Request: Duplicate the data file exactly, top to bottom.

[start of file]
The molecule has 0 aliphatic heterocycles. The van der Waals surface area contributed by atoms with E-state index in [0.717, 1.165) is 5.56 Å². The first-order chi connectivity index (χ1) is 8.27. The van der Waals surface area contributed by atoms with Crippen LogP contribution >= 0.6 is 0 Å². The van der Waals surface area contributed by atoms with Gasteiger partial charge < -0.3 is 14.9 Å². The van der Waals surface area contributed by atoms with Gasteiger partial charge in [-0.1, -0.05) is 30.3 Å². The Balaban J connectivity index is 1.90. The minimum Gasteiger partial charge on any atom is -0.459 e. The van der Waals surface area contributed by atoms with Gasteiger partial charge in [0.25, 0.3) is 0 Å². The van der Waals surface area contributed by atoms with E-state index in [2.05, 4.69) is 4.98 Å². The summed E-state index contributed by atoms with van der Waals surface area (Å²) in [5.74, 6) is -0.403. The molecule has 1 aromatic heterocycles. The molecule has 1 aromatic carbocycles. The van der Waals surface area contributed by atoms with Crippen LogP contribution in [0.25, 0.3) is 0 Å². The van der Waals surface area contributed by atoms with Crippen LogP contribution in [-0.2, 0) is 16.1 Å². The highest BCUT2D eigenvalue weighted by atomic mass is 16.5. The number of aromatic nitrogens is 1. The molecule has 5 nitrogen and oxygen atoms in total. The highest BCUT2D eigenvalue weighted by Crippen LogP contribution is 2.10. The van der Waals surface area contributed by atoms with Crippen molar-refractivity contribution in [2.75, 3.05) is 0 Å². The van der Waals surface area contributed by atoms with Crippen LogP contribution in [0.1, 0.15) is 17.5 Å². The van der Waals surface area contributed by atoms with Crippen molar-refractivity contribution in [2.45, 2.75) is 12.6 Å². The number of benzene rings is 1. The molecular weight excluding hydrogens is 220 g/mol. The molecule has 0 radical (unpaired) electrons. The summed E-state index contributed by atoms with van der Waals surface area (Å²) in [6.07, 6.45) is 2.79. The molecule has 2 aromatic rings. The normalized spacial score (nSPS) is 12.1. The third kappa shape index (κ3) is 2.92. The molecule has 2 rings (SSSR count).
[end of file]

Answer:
The molecule has 0 aliphatic heterocycles. The van der Waals surface area contributed by atoms with E-state index in [0.717, 1.165) is 5.56 Å². The first-order chi connectivity index (χ1) is 8.27. The van der Waals surface area contributed by atoms with Crippen LogP contribution >= 0.6 is 0 Å². The van der Waals surface area contributed by atoms with Gasteiger partial charge < -0.3 is 14.9 Å². The van der Waals surface area contributed by atoms with Gasteiger partial charge in [-0.1, -0.05) is 30.3 Å². The Balaban J connectivity index is 1.90. The minimum Gasteiger partial charge on any atom is -0.459 e. The van der Waals surface area contributed by atoms with Gasteiger partial charge in [0.25, 0.3) is 0 Å². The van der Waals surface area contributed by atoms with E-state index in [2.05, 4.69) is 4.98 Å². The summed E-state index contributed by atoms with van der Waals surface area (Å²) in [5.74, 6) is -0.403. The molecule has 1 aromatic heterocycles. The molecule has 1 aromatic carbocycles. The van der Waals surface area contributed by atoms with Crippen LogP contribution in [0.25, 0.3) is 0 Å². The van der Waals surface area contributed by atoms with Crippen LogP contribution in [-0.2, 0) is 16.1 Å². The highest BCUT2D eigenvalue weighted by atomic mass is 16.5. The number of aromatic nitrogens is 1. The molecule has 5 nitrogen and oxygen atoms in total. The highest BCUT2D eigenvalue weighted by Crippen LogP contribution is 2.10. The van der Waals surface area contributed by atoms with Crippen molar-refractivity contribution in [2.75, 3.05) is 0 Å². The van der Waals surface area contributed by atoms with Crippen LogP contribution in [0.1, 0.15) is 17.5 Å². The van der Waals surface area contributed by atoms with Crippen molar-refractivity contribution in [2.45, 2.75) is 12.6 Å². The number of benzene rings is 1. The molecular weight excluding hydrogens is 220 g/mol. The molecule has 0 radical (unpaired) electrons. The summed E-state index contributed by atoms with van der Waals surface area (Å²) in [6.07, 6.45) is 2.79. The molecule has 2 aromatic rings. The normalized spacial score (nSPS) is 12.1. The third kappa shape index (κ3) is 2.92. The molecule has 2 rings (SSSR count).